Scioscia looks to future following different kind of Angels' power play

In Jim Eppard's (left) first game as hitting coach, Albert Pujols goes deep and the Angels win. (US Presswire)

ANAHEIM, Calif. -- Mike Scioscia sat on the bench in the dugout nearly three hours before Wednesday night's game, just as he has for nearly 13 years here. He answered pregame questions from the media, just as he has for nearly 13 years here.

But this was unlike any day he has ever had here.

Hitting coach Mickey Hatcher, the first sacrifice that surely will include several more if the extraordinary train wreck that is the Angels doesn't turn things around, was sacked Tuesday evening.

"Mickey is a great teacher, great hitting coach and we all respect what the general manager's office is about and the moves Jerry's looking at to move us forward," Scoiscia said. "And we'll move forward."

He picked his words slowly. Carefully. He was solemn.

Never before, not in nearly 13 years here, had one of Scioscia's coaches been fired.

But it is a new day. And clearly, much of Scioscia's power within the organization has been curbed.

"I've thought long and hard about it for quite some time," rookie general manager Jerry Dipoto said roughly 20 minutes later, of axing Hatcher.

Manager and GM did not brush up against each other on the field. There was no public contact. No small talk, no idle chatter.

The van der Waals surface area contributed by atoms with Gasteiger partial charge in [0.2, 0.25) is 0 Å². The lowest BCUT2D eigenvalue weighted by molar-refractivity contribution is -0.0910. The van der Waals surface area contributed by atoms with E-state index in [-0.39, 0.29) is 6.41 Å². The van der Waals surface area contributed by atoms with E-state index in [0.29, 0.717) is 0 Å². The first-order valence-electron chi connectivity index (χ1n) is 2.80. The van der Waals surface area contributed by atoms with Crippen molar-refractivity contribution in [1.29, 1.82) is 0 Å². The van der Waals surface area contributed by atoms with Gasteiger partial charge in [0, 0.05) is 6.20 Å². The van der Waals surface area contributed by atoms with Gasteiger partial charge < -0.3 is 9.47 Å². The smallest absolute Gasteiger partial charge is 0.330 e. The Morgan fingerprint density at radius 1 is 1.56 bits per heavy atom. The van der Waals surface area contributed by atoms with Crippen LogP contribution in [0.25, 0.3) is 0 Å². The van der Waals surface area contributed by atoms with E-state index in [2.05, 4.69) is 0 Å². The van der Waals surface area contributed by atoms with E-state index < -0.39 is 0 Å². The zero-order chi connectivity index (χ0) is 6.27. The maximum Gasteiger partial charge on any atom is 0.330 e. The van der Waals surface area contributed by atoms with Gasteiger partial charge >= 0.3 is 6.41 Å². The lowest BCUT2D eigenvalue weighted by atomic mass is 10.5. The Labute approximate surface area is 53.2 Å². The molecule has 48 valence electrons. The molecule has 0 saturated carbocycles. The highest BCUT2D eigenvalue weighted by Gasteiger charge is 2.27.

Scioscia spoke in the dugout.

Dipoto spoke on the grass in front of the dugout after the manager was finished.

A business deal uncomfortably concluded.

The manager was asked how hard he fought to try and save Hatcher's job.

"I'm not going to get into any of that," Scioscia said. "Obviously, the GM's position is to try and make changes, whether it is personnel or staffing, that he believes is going to help us better.

"And we have to respect that."

Clearly, Scioscia is not on board with swapping Hatcher out for Jim Eppard, who was the hitting coach at Triple-A Salt Lake.

But clearly, he also is a man who now is very aware of his own limitations.

"I had a discussion with Mike," said Dipoto, who declined to say whether the manager resisted the move. "I won't go any further than that."

These are ugly days under the sun in Southern California, where an earthquake fault line has been discovered running smack dab under Angel Stadium. You don't underachieve this badly with a club-record $151 million payroll, nor with Albert Pujols in the first year of a 10-year deal paying him $240 million. Not without some serious seismic tremors.

The Angels have handled things very poorly for pretty much all of 2012, from plate appearances with runners in scoring position to the Pujols-Hatcher dustup two weeks ago.

Life always was going to be different with Pujols, but two weeks after the (one-time) slugger publicly chastised Hatcher for spilling innocuous secrets from a hitter's meeting, I still don't think the Angels understand the new lay of the land.

Both Scioscia and Dipoto vehemently denied Hatcher's gassing had anything to do with Pujols' lecture two weeks ago or with any ongoing unhappiness on the part of Pujols with Hatcher.

Asked directly whether Pujols had any influence whatsoever in this decision, Dipoto offered only a quick, terse, "No." He did not elaborate.